|The first excerpt represents the past or something you must release, and is drawn from The Purse by Honore de Balzac:
eight days of disdain, of the deepest and most utter contempt!--A
frightful conclusion. And perhaps the purse had been found,
perhaps Adelaide had looked for her friend every evening.
This simple and natural idea filled the lover with fresh remorse;
he asked himself whether the proofs of attachment given him by
the young girl, the delightful talks, full of the love that had
so charmed him, did not deserve at least an inquiry; were not
worthy of some justification. Ashamed of having resisted the
promptings of his heart for a whole week, and feeling himself
almost a criminal in this mental struggle, he called the same
evening on Madame de Rouville.
|The second excerpt represents the present or the deciding factor of the moment, and is drawn from Parmenides by Plato:
again which I have not heard for a long time.
When Zeno had thus spoken, Pythodorus, according to Antiphon's report of
him, said, that he himself and Aristoteles and the whole company entreated
Parmenides to give an example of the process. I cannot refuse, said
Parmenides; and yet I feel rather like Ibycus, who, when in his old age,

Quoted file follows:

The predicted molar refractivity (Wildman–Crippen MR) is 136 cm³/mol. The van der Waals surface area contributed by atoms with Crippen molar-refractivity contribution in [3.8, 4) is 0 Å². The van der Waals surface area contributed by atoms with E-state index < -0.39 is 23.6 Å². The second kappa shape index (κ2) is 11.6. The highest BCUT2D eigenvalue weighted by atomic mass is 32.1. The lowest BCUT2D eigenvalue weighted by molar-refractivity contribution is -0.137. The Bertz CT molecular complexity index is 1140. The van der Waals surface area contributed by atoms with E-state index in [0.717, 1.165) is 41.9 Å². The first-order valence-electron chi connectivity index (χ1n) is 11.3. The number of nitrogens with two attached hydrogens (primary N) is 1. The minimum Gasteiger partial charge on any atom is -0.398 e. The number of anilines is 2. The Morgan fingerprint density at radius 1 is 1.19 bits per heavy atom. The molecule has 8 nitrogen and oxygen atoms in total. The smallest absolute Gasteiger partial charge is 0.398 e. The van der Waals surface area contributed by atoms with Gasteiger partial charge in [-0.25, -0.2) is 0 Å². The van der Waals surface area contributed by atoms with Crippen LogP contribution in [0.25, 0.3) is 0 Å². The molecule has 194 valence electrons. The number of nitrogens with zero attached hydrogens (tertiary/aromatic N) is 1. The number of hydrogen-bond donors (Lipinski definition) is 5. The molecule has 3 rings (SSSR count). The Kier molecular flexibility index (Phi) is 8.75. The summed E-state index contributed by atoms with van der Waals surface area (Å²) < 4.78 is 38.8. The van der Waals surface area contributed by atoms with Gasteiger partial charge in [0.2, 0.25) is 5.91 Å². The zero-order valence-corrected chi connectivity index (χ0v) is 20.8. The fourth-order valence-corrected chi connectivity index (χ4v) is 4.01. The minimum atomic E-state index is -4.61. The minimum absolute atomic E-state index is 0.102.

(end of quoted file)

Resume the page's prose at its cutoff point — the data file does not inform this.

against his will, he fell in love, compared himself to an old racehorse,
who was about to run in a chariot race, shaking with fear at the course he
knew so well--this was his simile of himself. And I also experience a
trembling when I remember through what an ocean of words I have to wade at
my time of life. But I must indulge you, as Zeno says that I ought, and we
are alone. Where shall I begin? And what shall be our first hypothesis,
|The third excerpt represents the future or something you must embrace, and is drawn from The Two Brothers by Honore de Balzac:
in the mantle of encyclopaedic philosophy, pressed him to make a
provision in favor of the young girl, then seventeen years old.
"So I do," he said, cynically; "my death sets her at liberty."
This speech paints the nature of the old man. Covering his evil doings
with witty sayings, he obtained indulgence for them, in a land where
wit is always applauded,--especially when addressed to obvious self-
interest. In those words the notary read the concentrated hatred of a
man whose calculations had been balked by Nature herself, and who
revenged himself upon the innocent object of an impotent love. This
opinion was confirmed to some extent by the obstinate resolution of
the doctor to leave nothing to the Rabouilleuse, saying with a bitter